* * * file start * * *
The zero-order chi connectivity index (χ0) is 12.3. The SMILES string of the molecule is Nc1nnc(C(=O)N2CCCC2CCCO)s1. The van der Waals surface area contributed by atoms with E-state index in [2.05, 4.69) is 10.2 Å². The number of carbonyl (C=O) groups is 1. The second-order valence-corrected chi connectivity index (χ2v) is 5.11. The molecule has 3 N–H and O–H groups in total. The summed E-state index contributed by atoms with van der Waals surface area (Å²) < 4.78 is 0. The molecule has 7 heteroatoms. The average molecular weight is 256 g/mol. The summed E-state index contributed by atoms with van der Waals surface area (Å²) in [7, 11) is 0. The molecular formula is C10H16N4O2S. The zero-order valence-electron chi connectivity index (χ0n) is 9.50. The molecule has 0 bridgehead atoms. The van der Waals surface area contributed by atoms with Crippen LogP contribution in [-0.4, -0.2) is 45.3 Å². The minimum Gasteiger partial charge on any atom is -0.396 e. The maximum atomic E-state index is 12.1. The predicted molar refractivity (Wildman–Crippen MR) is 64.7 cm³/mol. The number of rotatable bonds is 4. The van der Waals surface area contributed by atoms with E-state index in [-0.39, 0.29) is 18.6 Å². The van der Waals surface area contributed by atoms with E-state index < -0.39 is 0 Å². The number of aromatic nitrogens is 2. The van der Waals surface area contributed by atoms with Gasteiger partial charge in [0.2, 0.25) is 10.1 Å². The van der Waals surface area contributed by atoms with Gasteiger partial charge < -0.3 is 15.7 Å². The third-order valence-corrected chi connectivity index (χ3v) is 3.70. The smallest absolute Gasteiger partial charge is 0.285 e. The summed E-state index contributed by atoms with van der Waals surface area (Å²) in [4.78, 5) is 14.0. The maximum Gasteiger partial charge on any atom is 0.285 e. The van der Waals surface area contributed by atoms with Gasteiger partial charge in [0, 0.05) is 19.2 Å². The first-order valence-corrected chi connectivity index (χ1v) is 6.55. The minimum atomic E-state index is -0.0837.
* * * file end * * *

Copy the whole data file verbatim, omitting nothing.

The zero-order chi connectivity index (χ0) is 12.3. The SMILES string of the molecule is Nc1nnc(C(=O)N2CCCC2CCCO)s1. The van der Waals surface area contributed by atoms with E-state index in [2.05, 4.69) is 10.2 Å². The number of carbonyl (C=O) groups is 1. The second-order valence-corrected chi connectivity index (χ2v) is 5.11. The molecule has 3 N–H and O–H groups in total. The summed E-state index contributed by atoms with van der Waals surface area (Å²) < 4.78 is 0. The molecule has 7 heteroatoms. The average molecular weight is 256 g/mol. The summed E-state index contributed by atoms with van der Waals surface area (Å²) in [7, 11) is 0. The molecular formula is C10H16N4O2S. The zero-order valence-electron chi connectivity index (χ0n) is 9.50. The molecule has 0 bridgehead atoms. The van der Waals surface area contributed by atoms with Crippen LogP contribution in [-0.4, -0.2) is 45.3 Å². The minimum Gasteiger partial charge on any atom is -0.396 e. The maximum atomic E-state index is 12.1. The predicted molar refractivity (Wildman–Crippen MR) is 64.7 cm³/mol. The number of rotatable bonds is 4. The van der Waals surface area contributed by atoms with E-state index in [-0.39, 0.29) is 18.6 Å². The van der Waals surface area contributed by atoms with E-state index < -0.39 is 0 Å². The number of aromatic nitrogens is 2. The van der Waals surface area contributed by atoms with Gasteiger partial charge in [0.2, 0.25) is 10.1 Å². The van der Waals surface area contributed by atoms with Gasteiger partial charge < -0.3 is 15.7 Å². The third-order valence-corrected chi connectivity index (χ3v) is 3.70. The smallest absolute Gasteiger partial charge is 0.285 e. The summed E-state index contributed by atoms with van der Waals surface area (Å²) in [4.78, 5) is 14.0. The maximum Gasteiger partial charge on any atom is 0.285 e. The van der Waals surface area contributed by atoms with Gasteiger partial charge in [0, 0.05) is 19.2 Å². The first-order valence-corrected chi connectivity index (χ1v) is 6.55. The minimum atomic E-state index is -0.0837.